WASHINGTON — — As the hearing into alleged sexual assaults by three members of the Naval Academy football team stretched into a fourth day Friday, the focus shifted from the accuser toward her high-profile lawyer.
Defense attorneys spent an hour grilling Baltimore-based lawyer Susan Burke, a national figure in combating sexual assaults in the military. They suggested that she had pressured her client into pursuing charges against the football players to further her own cause.
"She is trying to push the complaining witness through this process," said Ronald "Chip" Harrington, a civilian attorney for Midshipman Eric Graham.
Graham and Midshipmen Tra'ves Bush and Joshua Tate are accused of engaging in sex acts with a female midshipman while she was passed out at an off-campus party in Annapolis after a night of drinking.
Vice Adm. Michael Miller, the academy superintendent, ordered the Article 32 hearing to help him decide whether to refer the three midshipmen to a court-martial, impose administrative sanctions or dismiss the charges.
Bush and Tate could face charges of aggravated sexual assault stemming from the alleged events during the April 2012 party at the Annapolis house known as the "black pineapple" or the "football house." Graham is facing a charge of abusive sexual contact. All three could be charged with making false official statements.
Bush, Tate and Graham have not testified during the hearing or commented publicly on the allegations.
The Baltimore Sun does not identify the victims of alleged sexual assaults.
The hearing, which opened this week at the Washington Navy Yard, comes at a time of rising concern over sexual assaults in the ranks.
The Pentagon estimates as many as 26,000 service members were sexually assaulted last year, up from 19,000 the year before.
Andrew Weinstein, a civilian attorney for Bush, joined Harrington in questioning Burke's motives. He asked Burke about her website, media appearances and goals for change in the military.
Burke, who moved her law practice from Washington to Baltimore this summer, represents hundreds of alleged victims of sexual assault in lawsuits against the military, and has worked with members of Congress on legislation to amend the Uniform Code of Military Justice. She appears prominently in "The Invisible War," the Academy Award-nominated 2012 documentary on military sexual assault.
"Ms. Burke is using [the accuser] to further her own larger institutional objectives," Weinstein said.
Burke acknowledged a "long-term interest" in changing how the military handles sexual assault cases. Like other critics, she opposes rules that give the commanding officer of a unit — in this case, Miller — the authority to determine whether and how assault allegations among its members are prosecuted.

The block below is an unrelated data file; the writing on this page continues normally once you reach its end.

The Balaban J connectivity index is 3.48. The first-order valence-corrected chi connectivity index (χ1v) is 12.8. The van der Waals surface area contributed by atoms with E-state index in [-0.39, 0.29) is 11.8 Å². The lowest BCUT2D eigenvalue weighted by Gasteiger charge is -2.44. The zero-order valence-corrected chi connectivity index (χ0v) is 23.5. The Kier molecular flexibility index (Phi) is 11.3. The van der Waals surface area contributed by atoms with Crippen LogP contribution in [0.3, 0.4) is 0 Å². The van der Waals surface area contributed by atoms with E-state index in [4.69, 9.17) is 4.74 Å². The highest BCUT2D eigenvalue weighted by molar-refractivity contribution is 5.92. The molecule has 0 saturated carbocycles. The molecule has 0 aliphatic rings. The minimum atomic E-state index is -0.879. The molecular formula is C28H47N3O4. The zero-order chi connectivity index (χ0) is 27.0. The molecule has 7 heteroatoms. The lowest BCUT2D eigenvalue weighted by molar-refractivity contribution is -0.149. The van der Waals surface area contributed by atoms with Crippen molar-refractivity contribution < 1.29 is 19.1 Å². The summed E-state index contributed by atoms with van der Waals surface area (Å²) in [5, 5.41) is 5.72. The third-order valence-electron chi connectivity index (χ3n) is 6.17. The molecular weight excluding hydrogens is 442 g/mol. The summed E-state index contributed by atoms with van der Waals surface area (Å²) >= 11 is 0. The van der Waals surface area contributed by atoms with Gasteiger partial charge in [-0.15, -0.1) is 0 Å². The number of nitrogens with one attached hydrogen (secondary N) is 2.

Burke said she has been troubled by how her client's case has been investigated. "I'm troubled by what she's endured this week," she added.
Over the course of three days this week, the midshipman has spent more than 20 hours on the witness stand, and faces more cross-examination when the hearing resumes Saturday.
Navy Cmdr. Robert P. Monahan Jr., the investigating officer presiding over the hearing, adjourned the session Friday after the woman said she was too mentally and physically exhausted to go on.
Thursday's session was also adjourned because of her fatigue.
During testimony Friday, the midshipman appeared irritated at times at being asked similar questions repeatedly.
After she responded to a question about whether she walked to a car by saying, "It's possible I did cartwheels," Monahan admonished the midshipman to answer questions directly.
Friday's hearing revealed a few details of the crimes alleged against the three midshipmen. One of Graham's attorneys, Navy Lt. Cmdr. Angela Tang, said the accusation against her client involves the female midshipman performing oral sex on him while in a car.
The female midshipmen has testified that she has no memory of sexual acts with any of the three accused midshipmen.
She also has testified that she recalls a flash of a memory of being in the back seat of a car with Graham, with others in the front seats.
She also has testified that Tate told her that he had sex with her and that she heard of Bush boasting on Facebook about having had sex with her that night. The woman said she and Bush had a prior sexual relationship.
Once the hearing is complete, Monahan will make a recommendation to Miller whether to take the case to a court-martial or not. Miller will make the final decision.